Dramatic Intervention

When Rachel Jones joined the faculty at the Rutgers College of Nursing in Newark in 1997, she was also a family nurse practitioner. Though many of the young urban women in her practice were aware of the causes of HIV infection and AIDS, some still continued to engage in risky sexual behavior. As the epidemic grew, it became clear that traditional counseling alone would not promote a change in behavior. Relationship concerns overrode safer sex practices.

Delivering the Message

After earning her Ph.D. in 2002, Jones received funding from the National Institute of Nursing Research to conduct a series of focus groups in Newark and Jersey City, and together with nurse practitioner Marsha Brown, she recorded and analyzed their stories. One common story was that women felt pressured to show their trust by forgoing the use of condoms.

These stories became the basis for writing a soap opera story designed to communicate the messages about reducing risk. “With the soap opera format, the viewer identifies with the heroine as she experiences realistic relationship issues and undergoes a process of change toward a more powerful way of being,” Jones explains.

Based on the focus group stories and her theory, Jones spearheaded the production of a 43-minute, grant-funded video entitled A Story about Toni, Mike, and Valerie. Compared to responses from a control group, the responses from the soap opera viewers indicated the stories might be a persuasive way to reduce behavior that could put women at risk for contracting HIV.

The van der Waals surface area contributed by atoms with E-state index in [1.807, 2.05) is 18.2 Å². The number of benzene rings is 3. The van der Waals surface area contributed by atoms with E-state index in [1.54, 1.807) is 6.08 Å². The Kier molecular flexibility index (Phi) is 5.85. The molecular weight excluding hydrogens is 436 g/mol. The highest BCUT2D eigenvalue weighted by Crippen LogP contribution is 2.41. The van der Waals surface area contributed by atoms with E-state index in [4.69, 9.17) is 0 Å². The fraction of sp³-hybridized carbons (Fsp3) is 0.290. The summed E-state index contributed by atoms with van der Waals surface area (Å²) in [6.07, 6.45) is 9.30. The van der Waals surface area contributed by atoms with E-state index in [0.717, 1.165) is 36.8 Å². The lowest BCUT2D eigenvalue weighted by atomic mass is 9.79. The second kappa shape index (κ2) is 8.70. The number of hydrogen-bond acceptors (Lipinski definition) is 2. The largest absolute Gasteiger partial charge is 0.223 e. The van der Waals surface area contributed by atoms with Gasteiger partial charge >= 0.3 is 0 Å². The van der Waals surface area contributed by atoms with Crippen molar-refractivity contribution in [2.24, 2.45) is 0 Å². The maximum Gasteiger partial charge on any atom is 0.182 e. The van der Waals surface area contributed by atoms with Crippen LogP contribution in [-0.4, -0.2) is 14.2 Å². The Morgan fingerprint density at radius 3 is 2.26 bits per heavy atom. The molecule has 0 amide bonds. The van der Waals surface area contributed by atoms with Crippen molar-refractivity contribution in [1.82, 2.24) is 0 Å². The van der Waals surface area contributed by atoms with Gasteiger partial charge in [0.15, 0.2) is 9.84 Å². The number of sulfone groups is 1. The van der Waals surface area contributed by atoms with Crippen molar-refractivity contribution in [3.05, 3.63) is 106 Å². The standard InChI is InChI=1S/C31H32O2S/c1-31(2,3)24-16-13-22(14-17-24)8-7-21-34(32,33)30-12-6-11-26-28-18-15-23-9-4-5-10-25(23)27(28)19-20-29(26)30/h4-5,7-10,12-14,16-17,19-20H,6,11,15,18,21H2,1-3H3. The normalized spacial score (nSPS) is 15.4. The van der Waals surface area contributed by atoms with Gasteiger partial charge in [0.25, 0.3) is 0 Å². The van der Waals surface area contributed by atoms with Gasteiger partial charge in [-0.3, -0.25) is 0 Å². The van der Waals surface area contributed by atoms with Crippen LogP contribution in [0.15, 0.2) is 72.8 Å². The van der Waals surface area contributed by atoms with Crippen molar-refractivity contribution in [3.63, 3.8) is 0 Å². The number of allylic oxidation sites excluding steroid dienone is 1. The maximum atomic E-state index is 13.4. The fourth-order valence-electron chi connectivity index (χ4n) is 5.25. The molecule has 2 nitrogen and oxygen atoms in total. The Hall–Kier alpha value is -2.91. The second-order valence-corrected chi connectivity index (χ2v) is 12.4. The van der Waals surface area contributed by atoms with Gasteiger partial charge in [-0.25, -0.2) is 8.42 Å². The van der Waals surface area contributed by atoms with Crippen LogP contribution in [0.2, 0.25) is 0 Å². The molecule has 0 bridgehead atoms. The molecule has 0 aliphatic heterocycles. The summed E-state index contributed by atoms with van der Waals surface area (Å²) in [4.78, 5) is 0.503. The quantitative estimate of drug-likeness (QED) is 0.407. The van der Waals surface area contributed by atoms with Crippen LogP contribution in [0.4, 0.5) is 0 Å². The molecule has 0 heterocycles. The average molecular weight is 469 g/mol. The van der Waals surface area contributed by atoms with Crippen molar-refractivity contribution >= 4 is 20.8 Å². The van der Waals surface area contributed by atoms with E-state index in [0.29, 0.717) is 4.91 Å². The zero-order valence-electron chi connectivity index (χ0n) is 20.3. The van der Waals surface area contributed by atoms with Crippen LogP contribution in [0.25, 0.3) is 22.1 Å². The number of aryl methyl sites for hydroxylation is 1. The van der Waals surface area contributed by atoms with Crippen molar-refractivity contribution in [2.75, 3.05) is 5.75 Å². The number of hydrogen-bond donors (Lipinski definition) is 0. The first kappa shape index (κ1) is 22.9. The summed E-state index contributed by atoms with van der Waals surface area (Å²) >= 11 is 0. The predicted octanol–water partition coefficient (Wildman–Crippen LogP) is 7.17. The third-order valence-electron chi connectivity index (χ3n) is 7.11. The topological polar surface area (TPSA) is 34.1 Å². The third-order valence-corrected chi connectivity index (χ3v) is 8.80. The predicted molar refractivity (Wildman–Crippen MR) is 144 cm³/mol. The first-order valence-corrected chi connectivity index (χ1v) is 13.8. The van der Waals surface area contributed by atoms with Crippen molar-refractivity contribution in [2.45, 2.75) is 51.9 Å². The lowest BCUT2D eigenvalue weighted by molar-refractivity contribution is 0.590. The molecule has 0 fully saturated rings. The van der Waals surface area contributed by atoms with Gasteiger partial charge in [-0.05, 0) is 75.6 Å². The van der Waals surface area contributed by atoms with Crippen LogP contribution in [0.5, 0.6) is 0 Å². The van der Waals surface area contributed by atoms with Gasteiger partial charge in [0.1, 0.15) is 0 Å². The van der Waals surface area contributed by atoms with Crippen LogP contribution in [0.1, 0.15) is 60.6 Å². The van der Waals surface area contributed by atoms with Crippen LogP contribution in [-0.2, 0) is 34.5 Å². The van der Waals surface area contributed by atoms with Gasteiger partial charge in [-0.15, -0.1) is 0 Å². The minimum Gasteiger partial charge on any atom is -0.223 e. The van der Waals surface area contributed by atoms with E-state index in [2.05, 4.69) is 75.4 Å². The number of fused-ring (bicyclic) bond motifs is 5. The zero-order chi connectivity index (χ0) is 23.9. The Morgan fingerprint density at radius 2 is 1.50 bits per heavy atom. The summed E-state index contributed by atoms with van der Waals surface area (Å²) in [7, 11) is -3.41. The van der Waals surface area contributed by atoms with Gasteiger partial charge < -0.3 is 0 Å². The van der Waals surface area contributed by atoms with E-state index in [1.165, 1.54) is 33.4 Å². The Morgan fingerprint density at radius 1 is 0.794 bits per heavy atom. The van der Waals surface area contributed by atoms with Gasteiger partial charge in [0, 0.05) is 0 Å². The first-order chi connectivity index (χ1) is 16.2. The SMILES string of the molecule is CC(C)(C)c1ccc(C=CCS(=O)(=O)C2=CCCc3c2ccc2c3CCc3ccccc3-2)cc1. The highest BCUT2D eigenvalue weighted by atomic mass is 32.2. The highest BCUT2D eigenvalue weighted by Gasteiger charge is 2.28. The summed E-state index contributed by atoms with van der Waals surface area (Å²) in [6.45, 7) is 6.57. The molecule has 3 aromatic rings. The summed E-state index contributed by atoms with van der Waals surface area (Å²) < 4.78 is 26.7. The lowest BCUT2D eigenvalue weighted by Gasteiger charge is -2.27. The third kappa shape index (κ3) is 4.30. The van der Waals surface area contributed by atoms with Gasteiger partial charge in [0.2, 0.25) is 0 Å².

Measuring Change

To measure changes in behavior, Jones’s Rutgers-based team applied for, and received, two more grants, including one for $2 million from the National Institutes of Health. With funding from the Healthcare Foundation of New Jersey, the team created a 12-episode video series that could be streamed to cell phones. Love, Sex, and Choices features the stories of four women “who experience realistic relationship issues that can get in the way of using a condom. Each resolves the dilemma differently,” Jones says. “It’s realistic.”

This winter, her team will recruit 250 women and split them into two groups—those watching weekly, 20-minute episodes and those receiving HIV-prevention text messages. They’ll also complete a series of computer-assisted self-interviews that will help track changes in behavior. If the soap operas and the method of individually accessing the videos on cell phones are effective, “this may change the paradigm for how public-health interventions are delivered,” Jones says.

Rutgers is an ideal setting for Jones, who says her work is “part of the international efforts to fight HIV/AIDS, specifically its reduction in urban women. So I could never have asked for a better place to work than Rutgers–Newark.”

HIV/AIDS and New Jersey Women

Women accounted for about one-third of the adult and adolescent HIV/AIDS diagnoses in New Jersey in 2006, according to the New Jersey Department of Health and Senior Services. Women of color have been especially hard hit and represent the majority of infections among women. Many women with HIV/AIDS are residing in poor areas and face limited access to health care providers.

As of December 2008:

  • New Jersey had one of the highest proportions of females among people living with AIDS.
  • Sixty-five percent of women living with HIV/AIDs are currently 20–49 years old.
  • Heterosexual contact appears to be an increasing exposure category for women.
  • Essex County has the state’s highest number of adult/adolescent women living with HIV/AIDS among New Jersey’s 21 counties.